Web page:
We have identified a gap in resources that specifically identifies and addresses barriers to compensating patient partners. We provide personal perspectives as people who live with chronic, lifelong disease who work actively on numerous research projects and researchers who have incorporated patient involvement in their projects. We present our collective thoughts and experiences related to barriers to compensating patient partners. This paper explores and discusses: (1) institutional and research-related cultural barriers to compensating patient partners, and potential solutions and resources to overcome these barriers; (2) scenarios and reflective points to help illustrate institutional barriers to compensation for those who are not patient partners; and (3) a call to action for the international community to share resources and identify actions to overcome these barriers, leading to creating an online resource repository. These barriers are presented in a manner that is relatable for patient partners, other members of the research team, and those who enable patient partner compensation at research and other institutions. While we primarily share our experiences related to academic, hospital, or other not for profit organizations, some of these challenges may also apply to for-profit organizations (e.g., pharmaceutical companies) that engage patient partners. Our overall goal is to help people who are part of the ‘enterprise’ of engaging patient partners in research to identify and seek solutions to these barriers, in the short and long term.

Main text

Barriers to patient partner compensation

In this section, we present what we have frequently experienced as institutional barriers to providing patient partners with compensation and include illustrative examples and potential solutions and resources. Examples are presented anonymously so no individual or organization is identified. However, it is important to support the barriers we identify with real and concrete examples. Further, these are not presented in any order of priority or importance (see Fig. 1 for a summary of this section).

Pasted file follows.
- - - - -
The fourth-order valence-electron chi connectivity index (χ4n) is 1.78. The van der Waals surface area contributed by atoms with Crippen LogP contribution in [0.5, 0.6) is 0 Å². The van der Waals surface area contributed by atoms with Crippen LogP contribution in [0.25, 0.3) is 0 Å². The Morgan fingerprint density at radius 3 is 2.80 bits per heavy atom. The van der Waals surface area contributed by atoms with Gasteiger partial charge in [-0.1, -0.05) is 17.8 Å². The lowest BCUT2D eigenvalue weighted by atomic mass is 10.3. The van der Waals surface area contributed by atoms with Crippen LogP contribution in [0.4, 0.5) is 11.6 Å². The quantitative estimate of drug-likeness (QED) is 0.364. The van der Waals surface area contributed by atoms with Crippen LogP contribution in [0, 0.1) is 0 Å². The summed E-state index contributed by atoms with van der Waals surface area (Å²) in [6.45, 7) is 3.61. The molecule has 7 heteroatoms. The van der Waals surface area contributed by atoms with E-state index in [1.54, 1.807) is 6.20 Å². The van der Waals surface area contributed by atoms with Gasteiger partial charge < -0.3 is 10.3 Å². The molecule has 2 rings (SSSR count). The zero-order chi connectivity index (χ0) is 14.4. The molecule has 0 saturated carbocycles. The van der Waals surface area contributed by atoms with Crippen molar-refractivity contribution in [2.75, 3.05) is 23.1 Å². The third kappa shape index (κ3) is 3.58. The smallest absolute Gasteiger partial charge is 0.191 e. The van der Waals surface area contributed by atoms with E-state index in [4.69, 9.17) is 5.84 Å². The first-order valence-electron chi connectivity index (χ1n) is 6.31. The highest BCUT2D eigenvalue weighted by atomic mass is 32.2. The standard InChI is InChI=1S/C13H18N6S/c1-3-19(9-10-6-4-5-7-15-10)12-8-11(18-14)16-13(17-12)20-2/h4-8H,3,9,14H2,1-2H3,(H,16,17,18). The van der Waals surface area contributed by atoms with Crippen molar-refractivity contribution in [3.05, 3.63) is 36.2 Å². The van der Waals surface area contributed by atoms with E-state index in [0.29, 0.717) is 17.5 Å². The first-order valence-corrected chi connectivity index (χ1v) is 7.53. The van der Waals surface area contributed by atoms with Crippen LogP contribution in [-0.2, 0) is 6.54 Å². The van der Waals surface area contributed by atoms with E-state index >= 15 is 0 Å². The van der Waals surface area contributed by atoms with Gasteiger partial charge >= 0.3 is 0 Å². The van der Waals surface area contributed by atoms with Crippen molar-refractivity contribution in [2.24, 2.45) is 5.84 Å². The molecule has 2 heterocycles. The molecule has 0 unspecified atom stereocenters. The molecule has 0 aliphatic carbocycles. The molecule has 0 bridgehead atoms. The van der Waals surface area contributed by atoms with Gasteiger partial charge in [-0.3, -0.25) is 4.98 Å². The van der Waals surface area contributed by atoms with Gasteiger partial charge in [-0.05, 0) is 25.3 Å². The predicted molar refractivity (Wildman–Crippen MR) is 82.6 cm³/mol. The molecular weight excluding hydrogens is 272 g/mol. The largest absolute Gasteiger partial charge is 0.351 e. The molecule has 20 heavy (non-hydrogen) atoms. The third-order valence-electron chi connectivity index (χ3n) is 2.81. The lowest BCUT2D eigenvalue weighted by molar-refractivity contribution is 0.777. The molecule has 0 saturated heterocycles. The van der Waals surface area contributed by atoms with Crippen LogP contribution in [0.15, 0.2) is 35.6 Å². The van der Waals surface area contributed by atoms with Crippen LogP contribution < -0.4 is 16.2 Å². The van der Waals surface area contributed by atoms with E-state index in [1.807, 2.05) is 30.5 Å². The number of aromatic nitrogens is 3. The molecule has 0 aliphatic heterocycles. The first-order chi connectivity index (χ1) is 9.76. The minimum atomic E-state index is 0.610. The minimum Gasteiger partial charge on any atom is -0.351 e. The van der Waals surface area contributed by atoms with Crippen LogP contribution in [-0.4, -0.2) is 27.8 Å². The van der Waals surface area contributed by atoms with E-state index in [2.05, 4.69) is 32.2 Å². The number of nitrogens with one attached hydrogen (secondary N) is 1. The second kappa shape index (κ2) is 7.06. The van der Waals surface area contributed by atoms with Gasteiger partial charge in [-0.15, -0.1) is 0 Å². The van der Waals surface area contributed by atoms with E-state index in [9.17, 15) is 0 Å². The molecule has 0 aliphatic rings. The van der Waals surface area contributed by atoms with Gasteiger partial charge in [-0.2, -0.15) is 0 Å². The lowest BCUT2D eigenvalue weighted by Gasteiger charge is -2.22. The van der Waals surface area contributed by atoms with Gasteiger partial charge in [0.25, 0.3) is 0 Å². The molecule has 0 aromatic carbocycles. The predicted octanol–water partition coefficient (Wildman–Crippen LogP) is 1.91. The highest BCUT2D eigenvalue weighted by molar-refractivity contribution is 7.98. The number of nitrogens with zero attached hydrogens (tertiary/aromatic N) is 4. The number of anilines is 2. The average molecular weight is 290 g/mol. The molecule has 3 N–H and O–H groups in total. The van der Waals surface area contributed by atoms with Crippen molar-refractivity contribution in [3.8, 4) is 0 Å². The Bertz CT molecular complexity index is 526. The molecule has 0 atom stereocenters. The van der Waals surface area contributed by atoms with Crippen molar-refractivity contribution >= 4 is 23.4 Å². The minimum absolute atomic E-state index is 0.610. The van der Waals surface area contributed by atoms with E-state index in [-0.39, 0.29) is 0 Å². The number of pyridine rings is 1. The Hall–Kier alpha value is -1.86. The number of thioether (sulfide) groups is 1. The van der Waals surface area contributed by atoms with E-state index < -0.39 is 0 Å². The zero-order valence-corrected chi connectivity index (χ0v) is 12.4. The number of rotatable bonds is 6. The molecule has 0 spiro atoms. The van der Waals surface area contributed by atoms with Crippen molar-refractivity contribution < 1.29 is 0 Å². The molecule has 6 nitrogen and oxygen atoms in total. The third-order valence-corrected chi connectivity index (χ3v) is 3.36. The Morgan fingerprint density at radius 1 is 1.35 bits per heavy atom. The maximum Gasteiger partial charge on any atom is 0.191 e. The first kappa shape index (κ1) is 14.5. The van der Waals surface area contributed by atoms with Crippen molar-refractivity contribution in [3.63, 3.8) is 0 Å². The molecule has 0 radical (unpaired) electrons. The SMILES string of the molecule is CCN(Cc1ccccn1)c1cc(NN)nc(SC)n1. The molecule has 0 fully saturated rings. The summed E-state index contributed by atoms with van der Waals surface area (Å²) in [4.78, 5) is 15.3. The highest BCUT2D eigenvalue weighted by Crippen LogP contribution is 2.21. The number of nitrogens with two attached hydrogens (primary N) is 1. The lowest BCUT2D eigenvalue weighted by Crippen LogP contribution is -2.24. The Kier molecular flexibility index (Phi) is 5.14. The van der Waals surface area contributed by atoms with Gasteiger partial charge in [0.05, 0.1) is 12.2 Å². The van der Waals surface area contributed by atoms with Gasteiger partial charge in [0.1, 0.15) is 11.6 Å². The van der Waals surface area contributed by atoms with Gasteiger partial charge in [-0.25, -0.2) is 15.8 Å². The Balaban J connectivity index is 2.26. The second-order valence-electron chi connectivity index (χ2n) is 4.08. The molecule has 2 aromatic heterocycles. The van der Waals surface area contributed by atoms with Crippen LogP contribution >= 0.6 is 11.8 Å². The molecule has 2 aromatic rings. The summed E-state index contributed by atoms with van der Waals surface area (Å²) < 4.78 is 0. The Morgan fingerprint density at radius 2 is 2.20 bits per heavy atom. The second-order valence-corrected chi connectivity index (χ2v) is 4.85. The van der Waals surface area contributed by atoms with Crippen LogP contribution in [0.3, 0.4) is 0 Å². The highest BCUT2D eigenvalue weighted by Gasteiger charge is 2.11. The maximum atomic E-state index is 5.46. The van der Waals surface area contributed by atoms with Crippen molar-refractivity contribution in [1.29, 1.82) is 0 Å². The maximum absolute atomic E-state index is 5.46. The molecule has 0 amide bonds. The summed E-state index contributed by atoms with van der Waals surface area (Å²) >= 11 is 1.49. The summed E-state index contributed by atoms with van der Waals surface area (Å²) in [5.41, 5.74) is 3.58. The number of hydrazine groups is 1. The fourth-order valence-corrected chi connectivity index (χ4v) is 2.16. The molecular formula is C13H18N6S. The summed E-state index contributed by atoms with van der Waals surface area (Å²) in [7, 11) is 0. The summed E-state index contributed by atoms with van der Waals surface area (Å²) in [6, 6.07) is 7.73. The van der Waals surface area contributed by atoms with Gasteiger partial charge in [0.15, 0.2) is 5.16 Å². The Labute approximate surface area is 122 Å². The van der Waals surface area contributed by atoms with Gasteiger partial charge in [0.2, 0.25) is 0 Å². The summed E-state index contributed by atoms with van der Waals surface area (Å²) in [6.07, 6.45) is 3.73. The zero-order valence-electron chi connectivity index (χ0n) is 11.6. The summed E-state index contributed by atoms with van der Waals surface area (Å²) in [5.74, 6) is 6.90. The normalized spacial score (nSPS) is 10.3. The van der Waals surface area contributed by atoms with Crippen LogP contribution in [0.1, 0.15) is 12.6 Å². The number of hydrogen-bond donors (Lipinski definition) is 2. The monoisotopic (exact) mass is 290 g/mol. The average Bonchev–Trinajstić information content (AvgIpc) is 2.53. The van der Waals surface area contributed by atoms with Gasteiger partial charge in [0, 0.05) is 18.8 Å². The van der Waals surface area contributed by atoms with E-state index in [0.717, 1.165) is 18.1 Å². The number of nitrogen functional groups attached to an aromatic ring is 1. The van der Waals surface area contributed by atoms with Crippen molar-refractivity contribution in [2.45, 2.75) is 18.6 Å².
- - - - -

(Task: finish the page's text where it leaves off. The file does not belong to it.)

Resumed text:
Fig. 1
figure 1

Barriers to patient partner compensation and potential solutions. These are some frequently experienced barriers to providing patient partners with compensation, and explanations of and some potential solutions and resources to address these barriers

Lack of awareness about patient partnership

This barrier relates to staff who manage, facilitate, and/or process compensation for patient partners. These staff are often not familiar with the concept of or lack the context for patient partnership or its possibility when they are called upon. These staff may include the research support and administrative staff (for example, finance, human resources, contracts, etc.) who are involved in processing and ‘papering’ the arrangement related to patient partner compensation. Researchers also often have limited context on how to explicitly define the role of patient partners in their research project that could help others understand why compensation is appropriate and/or necessary.

Some examples that illustrate this barrier:

  • A request from the finance department for the researcher to send the Research Ethics Board (REB) approval letter to compensate a patient partner. The finance department assumed that the patient partner was a research participant and wanted to ensure the REB had approved payment for participation.

  • A lack of clarity on how researchers should handle the process of compensation. Many researchers feel they have to help create new processes when they make this type of request since there is no clear guidance put in place by institutions. Often researchers are creating these forms and processes on their own due to lack of standards and institutional support.